Blessing God brings Blessings to Man

    May 2009            
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The Blessings after Bread

By Menachem Levisohn

The table of a Jew is considered in the place of the altar that stood in the times of the holy temple for it is by inviting the poor and hungry to eat him that he is able to extend the days of his life since his hospitality atones for him today like the sacrifices did in the times of old. After eating a meal that included bread a traditional blessing is made to thank G-d for His goodness, for it is only through his grace that we have food. In the olden times one person was selected to recite the blessings and the others would listen and answer 'amen', but today the custom is that each person recites the blessings by him/herself. It may be said in Hebrew or any other language that the person understands. The blessings should be recited within a short time of the eating, some say a maximum of seventy-two minutes should not pass.

The traditional blessings after eating bread which is also known as grace after meals consists of four sections which are four separate blessings which were instituted at four different times in history. The obligation to recite the blessings after eating bread is based on the statement in the Torah, (Deuteronomy 8:10) "and you shall eat and be satisfied and bless G-d..." Now since the statement is mentioned in the Torah, the requirement to bless G-d for His goodness after eating bread is a Torah requirement. Even though the Torah requirement specifies that there be satisfaction, meaning a feeling of being filled up, neither the less, the sages have required us to thank G-d through the blessings after eating even if we eat a small amount of bread that is compared to the size of a large olive.

The first blessing that we recite was given to the Jews by Moses in the first month that the Jews left Egypt. When the manna came down from heaven in place of bread Moses instituted this blessing. This blessing expresses our thanks and gives praise to G-d who in His goodness feeds and sustains the entire world. It does not mention bread since they did not eat bread during the forty years that they wandered in the desert. Rather they ate the manna which descended from heaven with the dew. They did not have to labor for their sustenance; they merely went outside and harvested it with their hands, brought it to their tent and ate it. It required no cooking or preparation. This first blessing was the only blessing that the Jews recited during the time that they wandered in the desert.

When Joshua took the Jews into the Promised Land they began to eat bread made from the grain that grew in the land of Israel. Unlike the manna which could be eaten without any human effort, the Jews had to work to harvest the grain, to mill it, grind it and take out the impurities, and finally bake it in the over into bread. It was at this time that Joshua instituted the second blessing to thank G-d for giving us "a desirable, good and ample land..." In addition this second blessing states the Torah requirement "and you shall eat and be satisfied and bless G-d..." and concludes with thanking G-d for the land and the bread. We see from this that whether man's food (income) comes to him easily like the manna did or if it comes with much effort and toil as with the grain that he is obligated to thank G-d for His goodness. It is in this second blessing we insert extra thanks for our holidays such as Chanukah and Purim.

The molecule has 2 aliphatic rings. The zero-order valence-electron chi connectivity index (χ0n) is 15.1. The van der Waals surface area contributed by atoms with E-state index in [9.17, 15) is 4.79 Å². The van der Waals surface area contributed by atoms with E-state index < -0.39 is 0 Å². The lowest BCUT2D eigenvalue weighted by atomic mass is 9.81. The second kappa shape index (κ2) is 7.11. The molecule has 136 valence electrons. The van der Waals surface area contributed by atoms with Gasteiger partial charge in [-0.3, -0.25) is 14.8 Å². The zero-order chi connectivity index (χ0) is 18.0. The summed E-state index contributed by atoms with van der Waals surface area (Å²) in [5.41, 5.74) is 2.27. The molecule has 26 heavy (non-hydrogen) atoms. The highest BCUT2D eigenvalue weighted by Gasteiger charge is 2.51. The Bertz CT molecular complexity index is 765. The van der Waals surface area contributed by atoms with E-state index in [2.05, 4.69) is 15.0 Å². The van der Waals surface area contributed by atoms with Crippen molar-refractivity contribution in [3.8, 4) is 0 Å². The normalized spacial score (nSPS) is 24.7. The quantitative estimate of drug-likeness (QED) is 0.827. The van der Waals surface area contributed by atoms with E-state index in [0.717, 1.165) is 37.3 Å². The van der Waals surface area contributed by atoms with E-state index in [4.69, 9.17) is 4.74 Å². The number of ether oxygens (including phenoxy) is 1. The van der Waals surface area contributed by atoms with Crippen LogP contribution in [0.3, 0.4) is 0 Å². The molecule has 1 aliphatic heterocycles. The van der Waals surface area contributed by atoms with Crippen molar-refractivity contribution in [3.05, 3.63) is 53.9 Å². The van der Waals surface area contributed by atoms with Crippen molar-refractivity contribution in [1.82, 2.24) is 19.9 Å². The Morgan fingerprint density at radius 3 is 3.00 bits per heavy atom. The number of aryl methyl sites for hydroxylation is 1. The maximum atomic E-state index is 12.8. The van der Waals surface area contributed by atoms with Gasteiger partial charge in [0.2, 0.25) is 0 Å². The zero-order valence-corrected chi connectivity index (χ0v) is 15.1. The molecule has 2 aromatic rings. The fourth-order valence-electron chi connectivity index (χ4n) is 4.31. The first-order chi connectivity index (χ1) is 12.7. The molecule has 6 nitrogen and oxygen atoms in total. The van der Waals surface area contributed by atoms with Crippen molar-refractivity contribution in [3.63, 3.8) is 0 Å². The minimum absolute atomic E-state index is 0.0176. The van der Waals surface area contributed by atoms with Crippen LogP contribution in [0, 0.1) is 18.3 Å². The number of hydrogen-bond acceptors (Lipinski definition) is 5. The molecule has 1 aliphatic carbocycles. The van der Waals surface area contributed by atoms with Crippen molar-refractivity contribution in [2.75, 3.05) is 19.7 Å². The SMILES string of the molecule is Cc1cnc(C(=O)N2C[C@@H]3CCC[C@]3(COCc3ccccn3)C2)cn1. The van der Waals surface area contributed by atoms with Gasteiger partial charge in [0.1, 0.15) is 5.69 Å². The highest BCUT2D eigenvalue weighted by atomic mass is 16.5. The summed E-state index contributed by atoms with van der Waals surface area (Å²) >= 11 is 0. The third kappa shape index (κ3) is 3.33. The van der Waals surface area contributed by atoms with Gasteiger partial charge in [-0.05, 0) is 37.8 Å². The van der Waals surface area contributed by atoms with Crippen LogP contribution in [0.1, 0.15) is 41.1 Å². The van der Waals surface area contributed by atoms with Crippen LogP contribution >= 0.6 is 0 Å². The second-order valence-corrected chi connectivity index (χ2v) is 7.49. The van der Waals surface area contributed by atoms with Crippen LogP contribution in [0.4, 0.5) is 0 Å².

The third blessing was instituted by King David nearly five hundred years later and it includes a request for the building of the holy city of Jerusalem and Zion and for the descendants of King David. It includes a request that we may never come to need the assistance of man but rather to depend on the out-stretched hand of G-d. It concludes with a request for the rebuilding of Jerusalem. Special mention of the Shabbat, the Torah mandated holidays, and the new moon are said near the end of this blessing.

Strangely enough the reader says 'amen' at the end of this blessing. Normally a reader never says amen to his own blessing; it is only those who hear a blessing from another who respond 'amen'. The reason that the reader says amen at this point is that this is the end of the blessings that are instituted by Torah decree. The next blessing, the fourth blessing, is rabbinic in origin.

The fourth blessing is a special blessing that was instituted after the unsuccessful revolt of Bar Kochba. The wicked emperor Hadrian suppressed the revolt and killed multitudes of Jews in the city of Beitar. Trying to teach the Jews a harsh lesson, the cruel Hadrian forbade the burial of those Jewish warriors who lay slain on the ground. It was only after he died that permission was given to bury all who had died. Miraculously, the bodies did not give off a bad smell.

When the dead were buried, the Sanhedrin, the great court, which at that time sat in Yavneh expressed gratitude to G-d by instituting this fourth and last blessing which is based on the words, "...the good G-d who does good to all each and every day, He did good for us, He does good for us and He will do good for us...".

Later more requests were added to the blessings after food. These are called the "HaRachamons" since they all start with the word "HaRachamon," meaning the Merciful One.

The blessing after eating bread is an important blessing since the Torah itself requires us to say it. It is a bit long and therefore it is advisable for all to carry a small copy of the blessing so that it can be said when ever bread is eaten. Remember, if you bless G-d, He is certain to bless you. In this manner you will insure yourself to receive the blessing of G-d for a good, long, healthy and happy life.


from the May 2009 Edition of the Jewish Magazine

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